This is just the basic 2-Card Writing Prompt today, using a starting situation for Card 1 and a problem, which is Card 2.
If you’re here for the first time, I usually do what is called the First Operation to determine the context or theme of the story prompt. There are 4 realms that it can fall under, each corresponding with one of the elements/suits in tarot. I do a bit of explanation of what the cards mean, but if you’d like to just skip to the writing prompt, it’s down at the bottom.
Because of the New Moon in Aries on Friday, while being in the sun sign of Aries (also, Chiron is in Aries), I thought that I would pick the most Aries-feeling card there is, the Emperor, as the signifier. This card is a masculine influence, which is an active influence. The Emperor can be a father figure, but also can be a pillar of structure and stability. He is ruled by Aries, as can be seen in many depictions of him on a thrown decorated with ram heads.
He might be an added element you can incorporate into your story, though generally, I personally don’t use the signifier in my Writing Prompts unless the signifier represents a character or situation.
When I do the First Operation, I shuffle the and divide them into four piles. I then look through each pile to determine where my signifier is. In this case, I found the Emperor in the fourth pile, the pile of Earth, which has to do with material things, money, wealth and growth. This will be the theme or realm in which the Writing Prompt takes place.
After finding the signifier, I put all the cards back together, shuffle them, then divide into four piles again, taking two cards from the fourth pile.
The 4 of Cups is an individual who is looking at the same old thing, and bored of the same old thing. However, what they don’t see is that someone is offering them something different, they just need to see what it is. It might be the same, but it also might not.
The Cups are a suit of intuition and emotion, representing the element of Water. Thus, what they hold are psychic insights, the matters of the heart, and our personal relationships. The number 4 is that like that of the Emperor, a number of stability and building. Yet in the 4 of Cups, one cup is separate of the others, taking away the stability. It instead offers something new.
The 5 of Wands is a preparation for a fight, but not the fight itself. Classically depicted Rider-Waite-based decks, it has 5 boys or young men, fighting with sticks. But they aren’t necessarily against each other. Instead, they are play-fighting in a manner, working with one another to train.
The Wands are the element of Fire, which corresponds to active energy and passion. It can be a suit of entrepreneurs, those who make their passion and creativity the source of their income. The number 5 corresponds to an uncomfortable time. Change is inevitable, and 5 in the tarot is the discomfort before the change can be made, but knowing that it’s coming.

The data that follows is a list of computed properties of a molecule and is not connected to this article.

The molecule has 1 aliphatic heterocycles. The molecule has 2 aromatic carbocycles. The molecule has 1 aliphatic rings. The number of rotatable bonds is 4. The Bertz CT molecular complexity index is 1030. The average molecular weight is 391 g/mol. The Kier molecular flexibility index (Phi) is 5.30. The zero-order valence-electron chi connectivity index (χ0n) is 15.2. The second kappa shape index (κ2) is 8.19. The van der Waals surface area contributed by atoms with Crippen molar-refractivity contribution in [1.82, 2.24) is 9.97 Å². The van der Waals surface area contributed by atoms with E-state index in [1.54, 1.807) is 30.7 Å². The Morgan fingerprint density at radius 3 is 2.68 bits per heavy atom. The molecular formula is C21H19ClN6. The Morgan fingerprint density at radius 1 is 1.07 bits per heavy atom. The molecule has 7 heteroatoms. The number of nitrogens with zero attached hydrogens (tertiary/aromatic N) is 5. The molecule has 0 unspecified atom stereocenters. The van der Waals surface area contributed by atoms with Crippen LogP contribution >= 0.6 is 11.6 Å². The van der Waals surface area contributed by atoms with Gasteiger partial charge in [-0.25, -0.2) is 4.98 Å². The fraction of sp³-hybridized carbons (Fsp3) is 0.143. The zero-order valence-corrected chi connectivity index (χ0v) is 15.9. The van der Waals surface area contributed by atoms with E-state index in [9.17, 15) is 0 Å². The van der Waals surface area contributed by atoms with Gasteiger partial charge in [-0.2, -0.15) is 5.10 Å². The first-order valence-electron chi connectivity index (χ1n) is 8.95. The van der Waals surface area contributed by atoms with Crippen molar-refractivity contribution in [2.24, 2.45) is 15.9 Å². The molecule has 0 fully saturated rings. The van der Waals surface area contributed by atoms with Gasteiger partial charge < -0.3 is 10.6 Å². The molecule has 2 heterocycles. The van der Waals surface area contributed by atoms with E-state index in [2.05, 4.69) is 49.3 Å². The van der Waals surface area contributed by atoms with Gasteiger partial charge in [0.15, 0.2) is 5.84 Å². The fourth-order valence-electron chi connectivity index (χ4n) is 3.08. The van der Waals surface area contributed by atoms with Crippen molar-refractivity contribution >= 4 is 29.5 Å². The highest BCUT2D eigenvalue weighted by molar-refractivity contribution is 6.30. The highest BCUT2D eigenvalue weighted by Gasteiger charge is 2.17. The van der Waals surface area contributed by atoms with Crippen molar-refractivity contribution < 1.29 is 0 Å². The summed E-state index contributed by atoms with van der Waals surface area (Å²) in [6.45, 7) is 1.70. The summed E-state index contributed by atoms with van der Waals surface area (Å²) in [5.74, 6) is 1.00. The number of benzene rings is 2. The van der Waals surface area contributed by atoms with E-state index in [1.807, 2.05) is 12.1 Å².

Numbers 4 and 5
The 4’s are like building blocks. They are sturdy, and like bricks going into a building, represent the steady incline of growth. There is a patience that is associated with the number 4.
As mentioned before, the number 4 corresponds to the Emperor, who represents father figures, strength and stability. The Emperor can also represent authority. The card is a fiery nature, fueled by passion and activity.
The Fives are the half-way point in the numbers of the tarot, and thus, represent a transition from higher to lower. Transitions are uncomfortable, and can leave us irritable, tumultuous, or lost. This is a time when we begin to question ourselves, those around us, our environment, and as such, we may react negatively. This is why the 5’s in the Tarot have bad rap, the effect of the transition takes a toll on us, though it is only temporary.
The Hierophant is how we cope with his awkward and uncomfortable change. Traditionally, in the Tarot de Marseille style, the Hierophant was the Pope, as the card represented turning to the church. Thus, while it can represent finding solutions in prayer and spiritual work, it can also represent routine, conformity to societal norms to help steady the path.
9’s are the number just before completion. 10’s represent the end of a cycle, and thus, 9 is the last hurtle before completion. It is the trial that we must go through before we can know definitively that we have finished our lesson.
9 also corresponds to the Hermit, who is traditionally depicted carrying a lantern with a 6-pointed star as a flame. The Hermit shows us how to go deep into ourselves and look for the answers, guided by faith.
Consider for an added challenge, the essence of the Emperor should be included in your story. However, bored in a work meeting, your character is altered by an emergency drill that goes wrong.